What do Dr. Their talents were noticed and encouraged by the rich and powerful, and this is how they too became world famous. They have achieved recognition of their talents, but what about you? You work hard, and are talented.
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See the article in its original context from March 4, , Section 9, Page 1 Buy Reprints View on timesmachine TimesMachine is an exclusive benefit for home delivery and digital subscribers. Too refined to marry for money alone, she renounced great wealth and ended her days in squalor, shunned or forgotten by her friends. Had Edith Wharton conceived her heroine today, Lily almost certainly would have met with a more upbeat fate, ditching her high principles, marrying Rosedale, her rich philistine suitor, and living on to enjoy all the perks a vast fortune can buy.
Sure, she would have been branded a gold digger -- a woman chilly and driven enough to date or wed a man expressly for his wealth -- but would she have cared? Today, that label has lost its power to banish the bearer to social Siberia, and along with it, much of its sting.
The gold digger is alive and well, thriving in a bottom-line, postfeminist culture, where marrying for money is no longer something that many women feel compelled to hide. There are mercenaries of every stripe -- the fastidiously groomed uptown real estate saleswoman, the party-prowling junior fashion editor or the serial bride, a group that includes Darcy LaPier, whose weird contemporary tale was splashed in the press last year after the death of her fourth husband, Mark Hughes, the Herbalife vitamin mogul.
LaPier, 35, had ascended ever upward financially and socially through previous husbands, who include Ronald Rice, the founder of the Hawaiian Tropic line of suntan lotion, and the actor Jean-Claude Van Damme. Learn the sports and pastimes of the rich. If your name is dowdy, change it to be more alluring. Lately, too, in a flurry of plays, movies and books, the gold digger has emerged as unlikely protagonist.
Wasserstein said. They make it their business, even if they are working in the lingerie department at Saks, to learn all they can about polo ponies. But the promised independence and power has not always materialized. Candace Bushnell, a writer often regarded as giving voice to a breed of wised-up urban woman, observed that even in this so-called time of liberation, most women will never do better than middle management jobs and tiny one-bedroom apartments.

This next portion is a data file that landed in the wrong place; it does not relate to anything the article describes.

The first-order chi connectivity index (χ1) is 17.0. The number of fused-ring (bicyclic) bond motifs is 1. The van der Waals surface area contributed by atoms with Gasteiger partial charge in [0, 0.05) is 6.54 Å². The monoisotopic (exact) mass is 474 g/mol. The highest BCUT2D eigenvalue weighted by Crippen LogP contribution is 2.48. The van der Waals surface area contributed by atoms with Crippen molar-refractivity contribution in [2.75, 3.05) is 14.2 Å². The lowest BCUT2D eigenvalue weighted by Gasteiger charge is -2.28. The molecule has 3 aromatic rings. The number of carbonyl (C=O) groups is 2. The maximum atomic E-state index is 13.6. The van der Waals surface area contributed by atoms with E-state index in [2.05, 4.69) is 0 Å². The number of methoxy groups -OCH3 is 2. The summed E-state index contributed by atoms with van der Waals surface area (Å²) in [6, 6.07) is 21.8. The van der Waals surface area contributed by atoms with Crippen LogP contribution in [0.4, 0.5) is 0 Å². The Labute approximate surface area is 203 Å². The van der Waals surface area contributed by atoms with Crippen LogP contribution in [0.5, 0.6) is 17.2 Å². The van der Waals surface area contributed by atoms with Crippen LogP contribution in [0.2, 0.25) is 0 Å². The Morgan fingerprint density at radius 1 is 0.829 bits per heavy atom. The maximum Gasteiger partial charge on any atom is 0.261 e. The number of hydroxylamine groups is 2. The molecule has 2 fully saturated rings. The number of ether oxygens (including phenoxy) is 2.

But a vocal minority are increasingly candid about their goals. When I got there the doors were locked, so I waited until someone came out, and slipped inside. I crashed the party. I ended up meeting a different man, not the one I followed. He was a wealthy Texas landowner, and I dated him for months. Miss Joyce acquired then discarded millionaires like outworn pumps. In subsequent decades, other exotic personalities pursuing the same calling included Zsa Zsa Gabor, who flashed her diamonds and flaunted her multiple marriages to rich men on late night talk shows.
In the years since, the gold digger, while out in the open, seems to have slipped several notches on the flamboyance scale. One need only think of Darva Conger, the rangy blonde who married a millionaire she had never met on prime time television last year. When she discovered that her bridegroom was not all he claimed, the marriage was annulled.
In fiction, many contemporary gold diggers are burdened with a catalog of mundane guilts and fears, and their ambitions have shrunken in scope from the days of Lorelei Lee. Weaver, her character, Max, is shopworn, intent on reeling in her wealthy Mr. Right before age overtakes her and spoils her chances.
In real life, contemporary gold diggers can seem equally humdrum. The agency does not require male clients to provide proof that they really are millionaires.
Stanger said. Another client, Renae Plant, 29, who recently moved to Los Angeles from Australia to pursue a career as an actress and screenwriter, maintains she is no fortune hunter.
If she is successful, Ms. Plant may acquire a meal ticket for life. If not, she will settle for more modest gains.
NOTICED; They Want to Marry a Millionaire
See the article in its original context from March 4, , Section 9, Page 1 Buy Reprints View on timesmachine TimesMachine is an exclusive benefit for home delivery and digital subscribers. Too refined to marry for money alone, she renounced great wealth and ended her days in squalor, shunned or forgotten by her friends. Had Edith Wharton conceived her heroine today, Lily almost certainly would have met with a more upbeat fate, ditching her high principles, marrying Rosedale, her rich philistine suitor, and living on to enjoy all the perks a vast fortune can buy. Sure, she would have been branded a gold digger -- a woman chilly and driven enough to date or wed a man expressly for his wealth -- but would she have cared?
She has been on "Extra! Ginie was interviewed as a relationship expert on Court TV by anchor Lisa Bloom an attorney who has followed in the footsteps of her famous mother, Gloria Allred. Because of Ginie Sayles, I have been happily married for fourteen years to an airline pilot and great guy. Without her advice, I would probably still be single. Take her advice!
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That is, until Ginie Sayles came along, taking the world by storm with her eyebrow-raising teaching on How To Marry the Rich! With her "shocking," frank discussions of "marrying for money," Ginie Sayles has fascinated millions in her appearances on every major network and talk show for years. Ginie literally wrote the book on How To Marry the Rich, and she has travelled the world for years teaching her seminar in person. However, this seminar has been unavailable for a decade. Finally, you can now get the original seminar recording - unavailable for a decade - once again.